The Cannabis Issue | Cover Story | Salt Lake City Weekly
Support the Free Press | Facts matter. Truth matters. Journalism matters
Salt Lake City Weekly has been Utah's source of independent news and in-depth journalism since 1984. Donate today to ensure the legacy continues.

News » Cover Story

The Cannabis Issue

Examining the hurdles Utah has to jump through to clear the way for medical cannabis.

by , , and

1 comment

Page 3 of 10

Utah Patients Coalition's Dave Karst, D.J. Schanz and Alex Iorg - RACHELLE FERNANDEZ
  • Rachelle Fernandez
  • Utah Patients Coalition's Dave Karst, D.J. Schanz and Alex Iorg

High Time for a History Lesson
A brief, non-comprehensive history of U.S. hemp, CBD and cannabis laws. Like all great relationships, cannabis and the federal government have been on-again, off-again for years. Here are some highlights of the feds'—and Utah's—seedy entanglements.

By Kelan Lyons

Early 1600s: Virginia, Massachusetts and Connecticut colonies require farmers to grow hemp. Native Americans already had been cultivating hemp before American colonialists.

1830s: An Irish doctor figures out that cannabis extracts might help people suffering from cholera.

1900-1920s: Mexican immigrants bring marijuana with them to the U.S., introducing Americans to recreational use of the plant. Anti-Mexican prejudice leads to people attributing crime to marijuana-smoking immigrants.

1915: Utah prohibits marijuana two months after the LDS church does the same, making it the first state to outlaw cannabis. (Although some historians say California banned all forms of marijuana in 1913.)

1930s: The Great Depression hits, and public resentment and fear of Mexican immigrants leads to research linking marijuana with crime and violence.

1931: By this point, 29 states have outlawed cannabis.

1937: Marijuana is criminalized nationwide, thanks to the Marijuana Tax Act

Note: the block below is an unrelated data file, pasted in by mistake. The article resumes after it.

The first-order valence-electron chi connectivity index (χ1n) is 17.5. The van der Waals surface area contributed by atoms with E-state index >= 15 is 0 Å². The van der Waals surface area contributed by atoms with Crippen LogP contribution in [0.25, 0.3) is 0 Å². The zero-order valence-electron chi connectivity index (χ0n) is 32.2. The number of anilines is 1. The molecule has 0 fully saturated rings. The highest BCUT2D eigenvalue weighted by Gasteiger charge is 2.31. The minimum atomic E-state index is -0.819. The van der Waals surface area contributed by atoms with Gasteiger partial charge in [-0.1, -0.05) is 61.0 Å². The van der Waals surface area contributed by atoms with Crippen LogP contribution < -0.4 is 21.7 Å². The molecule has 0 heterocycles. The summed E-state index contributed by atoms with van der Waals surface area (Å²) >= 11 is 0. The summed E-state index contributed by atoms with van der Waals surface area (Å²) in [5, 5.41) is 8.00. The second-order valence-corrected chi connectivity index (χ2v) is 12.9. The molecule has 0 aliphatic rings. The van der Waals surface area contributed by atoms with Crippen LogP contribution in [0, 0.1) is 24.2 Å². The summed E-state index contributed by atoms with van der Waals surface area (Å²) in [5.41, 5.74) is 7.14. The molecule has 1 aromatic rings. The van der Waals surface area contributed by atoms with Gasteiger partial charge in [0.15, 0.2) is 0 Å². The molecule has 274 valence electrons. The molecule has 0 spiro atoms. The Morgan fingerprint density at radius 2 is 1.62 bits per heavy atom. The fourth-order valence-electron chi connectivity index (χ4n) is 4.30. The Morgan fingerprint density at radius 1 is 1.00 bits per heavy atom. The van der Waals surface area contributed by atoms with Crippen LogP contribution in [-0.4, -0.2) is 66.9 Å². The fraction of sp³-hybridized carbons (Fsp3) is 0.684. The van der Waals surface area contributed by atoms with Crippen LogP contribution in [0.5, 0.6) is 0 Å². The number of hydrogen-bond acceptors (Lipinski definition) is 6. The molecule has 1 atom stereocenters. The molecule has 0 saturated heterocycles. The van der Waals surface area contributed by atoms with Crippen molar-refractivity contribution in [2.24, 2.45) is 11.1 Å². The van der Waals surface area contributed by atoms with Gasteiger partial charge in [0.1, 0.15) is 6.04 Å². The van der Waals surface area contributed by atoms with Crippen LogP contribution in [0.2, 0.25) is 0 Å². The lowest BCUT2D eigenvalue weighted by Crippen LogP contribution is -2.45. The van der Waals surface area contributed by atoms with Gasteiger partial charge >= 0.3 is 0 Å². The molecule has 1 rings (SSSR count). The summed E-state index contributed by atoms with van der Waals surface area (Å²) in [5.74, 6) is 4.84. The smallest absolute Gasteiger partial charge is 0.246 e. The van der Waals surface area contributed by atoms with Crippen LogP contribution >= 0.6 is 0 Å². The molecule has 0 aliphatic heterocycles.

1942: U.S. Deptartment of Agriculture encourages farmers to grow industrial hemp to prove their patriotism during WWII. The feds distribute 400,000 pounds of cannabis seeds to farmers across the U.S., from Wisconsin to Kentucky. Farmers wind up producing more than 40,000 tons of hemp fiber every year until 1946. Main campaign line: "Hemp For Victory." After the war, hemp becomes illegal again.

1970: The Controlled Substances Act is signed into law by President Richard Nixon, listing marijuana as a Schedule I drug, along with heroin and LSD. Effects of this are still felt today, as the federal government considers drugs in this classification to have no medical value.

1972: The National Commission on Marihuana and Drug Abuse releases a report recommending more-lenient penalties for possessing small amounts and encouraging scaling back full prohibition of the drug. Nixon ignores it.

1996: California becomes the first state to legalize medical marijuana for people suffering from chronic or severe illnesses.

2012: Washington State and Colorado become the first states to legalize the recreational use of marijuana.

2017: Attorney General Jeff Sessions—who once said, "I thought those guys [the KKK] were OK until I learned they smoked pot"— becomes attorney general in the Trump Administration.

2018: Utah legislators pass bills that allow selling CBD products and the cultivating, processing and marketing of industrial hemp products. Terminally ill patients who have six months left to live also will have a "right to try" cannabis-based treatment.

November 2018: Voters will decide whether medical cannabis—oil, edibles and vaping, not smoking—will become legal in Utah.